The Naked Scientists

The Naked Scientists Forum

Author Topic: Visualization of music  (Read 2589 times)

Offline Atomic-S

  • Hero Member
  • *****
  • Posts: 935
  • Thanked: 19 times
    • View Profile
Visualization of music
« on: 14/11/2012 04:36:04 »
Music coming in through the Internet is illustrated on the screen by the player in the form of fancy shimmering patterns that are, to some extent, shaped by the music. But it is only to some extent. Largely, the patterns do not seem to correspond to the music. One wonders if a better correspondence could be created. But if so, what would be the basis for it? That would seem to require a process that goes well beyond simply displaying the wave form, but rather displaying how the brain interprets music. That could be difficult, inasmuch as listeners might not agree on the interpretation of music -- if they did, they might all like the same music, which they in general do not. Nonetheless, there seems to be at least some common understanding of musical symbology -- most people would understand that the freaky sounds found in a horror movie would not be used at a coronation. One therefore wonders what kind of formulation could be defined for this purpose? The software to do it would likely be complex but first it is necessary to define what it is that is to be achieved. Any thoughts?


 

Offline RD

  • Neilep Level Member
  • ******
  • Posts: 8134
  • Thanked: 53 times
    • View Profile
Re: Visualization of music
« Reply #1 on: 14/11/2012 12:23:41 »
Those artistic visualisations are only partly influenced by the sound. 

If you want a consistent and scientific visual representation of sound see audio spectrograms ... http://en.wikipedia.org/wiki/Spectrogram

http://www.thenakedscientists.com/forum/index.php?topic=41329.msg368925#msg368925

[ software which can produce audio spectrograms is available free of charge, e.g. Audacity, SoX  ]
« Last Edit: 14/11/2012 12:39:23 by RD »
 

Offline Atomic-S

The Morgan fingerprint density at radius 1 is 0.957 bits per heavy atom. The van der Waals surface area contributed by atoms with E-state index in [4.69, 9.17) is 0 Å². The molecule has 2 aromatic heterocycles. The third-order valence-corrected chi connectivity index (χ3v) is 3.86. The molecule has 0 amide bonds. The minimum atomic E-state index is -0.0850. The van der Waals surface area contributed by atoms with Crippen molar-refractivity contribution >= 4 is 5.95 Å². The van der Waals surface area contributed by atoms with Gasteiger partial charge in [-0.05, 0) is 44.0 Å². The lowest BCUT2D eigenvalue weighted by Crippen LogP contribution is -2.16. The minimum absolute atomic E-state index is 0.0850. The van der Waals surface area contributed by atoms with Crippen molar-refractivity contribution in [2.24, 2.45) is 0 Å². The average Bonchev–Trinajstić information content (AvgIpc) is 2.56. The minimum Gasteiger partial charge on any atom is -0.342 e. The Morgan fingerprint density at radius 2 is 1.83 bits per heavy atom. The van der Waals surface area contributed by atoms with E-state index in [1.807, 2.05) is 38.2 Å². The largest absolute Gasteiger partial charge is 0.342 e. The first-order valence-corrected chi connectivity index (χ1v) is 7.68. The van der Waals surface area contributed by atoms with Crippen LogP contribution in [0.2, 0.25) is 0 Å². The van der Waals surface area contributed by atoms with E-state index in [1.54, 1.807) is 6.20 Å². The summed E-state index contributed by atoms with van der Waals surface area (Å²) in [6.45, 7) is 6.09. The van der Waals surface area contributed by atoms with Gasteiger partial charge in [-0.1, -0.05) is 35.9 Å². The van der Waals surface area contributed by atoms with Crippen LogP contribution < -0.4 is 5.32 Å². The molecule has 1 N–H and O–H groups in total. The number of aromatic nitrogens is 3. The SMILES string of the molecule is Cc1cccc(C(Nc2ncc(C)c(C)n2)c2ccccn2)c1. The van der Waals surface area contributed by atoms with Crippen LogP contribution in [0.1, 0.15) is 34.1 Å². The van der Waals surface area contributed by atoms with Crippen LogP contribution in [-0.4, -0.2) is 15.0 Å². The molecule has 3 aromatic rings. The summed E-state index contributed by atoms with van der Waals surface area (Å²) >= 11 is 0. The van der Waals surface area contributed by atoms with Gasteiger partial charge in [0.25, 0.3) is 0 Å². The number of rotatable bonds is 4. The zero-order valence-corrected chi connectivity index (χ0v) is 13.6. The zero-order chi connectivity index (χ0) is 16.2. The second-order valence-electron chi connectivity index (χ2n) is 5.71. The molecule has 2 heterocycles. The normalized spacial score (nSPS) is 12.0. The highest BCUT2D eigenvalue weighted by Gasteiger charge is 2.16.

• Hero Member
  • *****
  • Posts: 935
  • Thanked: 19 times
    • View Profile
Re: Visualization of music
« Reply #2 on: 15/11/2012 04:06:26 »
Correct. However, spectrograms only exhibit individual chords; reading such a spectrogram is not much different in principle than reading the printed musical score. The hypothesis was that music contains significance that has to do with its larger structure, namely, the interrelationship of note patterns, measures, movements. According to this understanding, the brain is not looking at music the way a player-piano would -- one chord at a time, but more like the painter, who, although applying one brush stroke at a time, sees a much larger reality. the painter will start painting in one section, then he may change theme and move down to another part of the canvas and start on another aspect of the picture, but then he may go back to his earlier section and continue it or elaborate upon it. He may hop around the canvas from place to place, building various aspects of the overall scene. Thus also the composer. Present visualization software seems to attempt to simulate this experience through  complex patterns on the screen, but nobody seems to have been able to figure out how to connect the patterns in any meaningful way to the music itself.
 

Offline RD

  • Neilep Level Member
  • ******
  • Posts: 8134
  • Thanked: 53 times
    • View Profile
Re: Visualization of music